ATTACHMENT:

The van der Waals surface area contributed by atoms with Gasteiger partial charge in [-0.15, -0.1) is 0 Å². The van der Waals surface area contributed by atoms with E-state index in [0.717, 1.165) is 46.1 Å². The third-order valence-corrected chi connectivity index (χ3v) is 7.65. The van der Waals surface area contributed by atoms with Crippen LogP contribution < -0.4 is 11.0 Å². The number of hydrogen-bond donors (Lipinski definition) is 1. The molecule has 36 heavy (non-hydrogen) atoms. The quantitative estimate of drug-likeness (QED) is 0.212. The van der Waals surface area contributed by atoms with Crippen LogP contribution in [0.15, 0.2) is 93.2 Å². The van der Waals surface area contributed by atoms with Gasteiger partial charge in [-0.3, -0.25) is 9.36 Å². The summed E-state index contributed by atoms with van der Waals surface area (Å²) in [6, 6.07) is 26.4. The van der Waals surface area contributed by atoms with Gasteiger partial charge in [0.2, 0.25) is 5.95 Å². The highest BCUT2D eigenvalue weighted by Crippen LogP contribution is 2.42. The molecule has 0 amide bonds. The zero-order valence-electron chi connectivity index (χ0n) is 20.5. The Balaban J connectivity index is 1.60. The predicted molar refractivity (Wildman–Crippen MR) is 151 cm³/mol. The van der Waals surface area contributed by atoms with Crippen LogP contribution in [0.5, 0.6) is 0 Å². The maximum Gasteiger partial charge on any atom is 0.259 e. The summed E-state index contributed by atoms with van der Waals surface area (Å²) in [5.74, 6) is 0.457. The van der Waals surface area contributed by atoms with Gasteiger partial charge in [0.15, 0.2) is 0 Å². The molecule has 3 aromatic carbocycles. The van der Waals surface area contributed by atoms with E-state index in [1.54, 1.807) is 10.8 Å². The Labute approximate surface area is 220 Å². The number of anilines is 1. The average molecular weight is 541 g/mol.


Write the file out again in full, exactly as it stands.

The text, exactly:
The van der Waals surface area contributed by atoms with Gasteiger partial charge in [-0.15, -0.1) is 0 Å². The van der Waals surface area contributed by atoms with E-state index in [0.717, 1.165) is 46.1 Å². The third-order valence-corrected chi connectivity index (χ3v) is 7.65. The van der Waals surface area contributed by atoms with Crippen LogP contribution < -0.4 is 11.0 Å². The number of hydrogen-bond donors (Lipinski definition) is 1. The molecule has 36 heavy (non-hydrogen) atoms. The quantitative estimate of drug-likeness (QED) is 0.212. The van der Waals surface area contributed by atoms with Crippen LogP contribution in [0.15, 0.2) is 93.2 Å². The van der Waals surface area contributed by atoms with Gasteiger partial charge in [-0.3, -0.25) is 9.36 Å². The summed E-state index contributed by atoms with van der Waals surface area (Å²) in [6, 6.07) is 26.4. The van der Waals surface area contributed by atoms with Gasteiger partial charge in [0.2, 0.25) is 5.95 Å². The highest BCUT2D eigenvalue weighted by Crippen LogP contribution is 2.42. The molecule has 0 amide bonds. The zero-order valence-electron chi connectivity index (χ0n) is 20.5. The Balaban J connectivity index is 1.60. The predicted molar refractivity (Wildman–Crippen MR) is 151 cm³/mol. The van der Waals surface area contributed by atoms with Crippen LogP contribution in [0.5, 0.6) is 0 Å². The maximum Gasteiger partial charge on any atom is 0.259 e. The summed E-state index contributed by atoms with van der Waals surface area (Å²) in [5.74, 6) is 0.457. The van der Waals surface area contributed by atoms with Gasteiger partial charge in [0.15, 0.2) is 0 Å². The molecule has 3 aromatic carbocycles. The van der Waals surface area contributed by atoms with E-state index in [1.54, 1.807) is 10.8 Å². The Labute approximate surface area is 220 Å². The number of anilines is 1. The average molecular weight is 541 g/mol.